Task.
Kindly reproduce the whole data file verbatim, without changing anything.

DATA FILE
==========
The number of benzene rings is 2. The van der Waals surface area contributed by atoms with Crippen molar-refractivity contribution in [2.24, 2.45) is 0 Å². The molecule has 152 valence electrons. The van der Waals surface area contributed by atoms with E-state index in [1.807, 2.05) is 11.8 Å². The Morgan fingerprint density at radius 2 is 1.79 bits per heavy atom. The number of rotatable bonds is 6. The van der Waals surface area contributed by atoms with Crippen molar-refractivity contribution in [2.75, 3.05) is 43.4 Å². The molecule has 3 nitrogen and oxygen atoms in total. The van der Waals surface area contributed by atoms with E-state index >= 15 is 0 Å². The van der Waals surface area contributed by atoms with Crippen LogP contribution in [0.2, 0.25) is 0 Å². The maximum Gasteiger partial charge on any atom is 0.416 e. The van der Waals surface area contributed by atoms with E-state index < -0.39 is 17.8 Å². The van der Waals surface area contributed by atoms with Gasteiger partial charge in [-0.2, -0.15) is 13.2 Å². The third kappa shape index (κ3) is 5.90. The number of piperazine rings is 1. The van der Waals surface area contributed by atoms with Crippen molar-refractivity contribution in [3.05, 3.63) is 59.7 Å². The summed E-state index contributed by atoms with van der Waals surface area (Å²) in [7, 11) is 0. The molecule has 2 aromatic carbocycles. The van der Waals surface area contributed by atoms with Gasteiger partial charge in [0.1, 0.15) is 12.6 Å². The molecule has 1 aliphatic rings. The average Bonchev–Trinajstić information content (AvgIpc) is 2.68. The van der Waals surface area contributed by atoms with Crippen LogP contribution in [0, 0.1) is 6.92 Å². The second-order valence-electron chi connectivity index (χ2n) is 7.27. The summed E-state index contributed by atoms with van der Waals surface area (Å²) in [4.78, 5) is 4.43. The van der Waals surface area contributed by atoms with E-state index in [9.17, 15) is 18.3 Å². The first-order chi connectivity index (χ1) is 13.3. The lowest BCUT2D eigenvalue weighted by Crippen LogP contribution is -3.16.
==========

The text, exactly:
The number of benzene rings is 2. The van der Waals surface area contributed by atoms with Crippen molar-refractivity contribution in [2.24, 2.45) is 0 Å². The molecule has 152 valence electrons. The van der Waals surface area contributed by atoms with E-state index in [1.807, 2.05) is 11.8 Å². The Morgan fingerprint density at radius 2 is 1.79 bits per heavy atom. The number of rotatable bonds is 6. The van der Waals surface area contributed by atoms with Crippen molar-refractivity contribution in [2.75, 3.05) is 43.4 Å². The molecule has 3 nitrogen and oxygen atoms in total. The van der Waals surface area contributed by atoms with E-state index >= 15 is 0 Å². The van der Waals surface area contributed by atoms with Crippen LogP contribution in [0.2, 0.25) is 0 Å². The maximum Gasteiger partial charge on any atom is 0.416 e. The van der Waals surface area contributed by atoms with E-state index < -0.39 is 17.8 Å². The van der Waals surface area contributed by atoms with Gasteiger partial charge in [-0.2, -0.15) is 13.2 Å². The third kappa shape index (κ3) is 5.90. The number of piperazine rings is 1. The van der Waals surface area contributed by atoms with Crippen molar-refractivity contribution in [3.05, 3.63) is 59.7 Å². The summed E-state index contributed by atoms with van der Waals surface area (Å²) in [7, 11) is 0. The molecule has 2 aromatic carbocycles. The van der Waals surface area contributed by atoms with Gasteiger partial charge in [0.1, 0.15) is 12.6 Å². The molecule has 1 aliphatic rings. The average Bonchev–Trinajstić information content (AvgIpc) is 2.68. The van der Waals surface area contributed by atoms with Crippen LogP contribution in [0, 0.1) is 6.92 Å². The second-order valence-electron chi connectivity index (χ2n) is 7.27. The summed E-state index contributed by atoms with van der Waals surface area (Å²) in [4.78, 5) is 4.43. The van der Waals surface area contributed by atoms with E-state index in [9.17, 15) is 18.3 Å². The first-order chi connectivity index (χ1) is 13.3. The lowest BCUT2D eigenvalue weighted by Crippen LogP contribution is -3.16.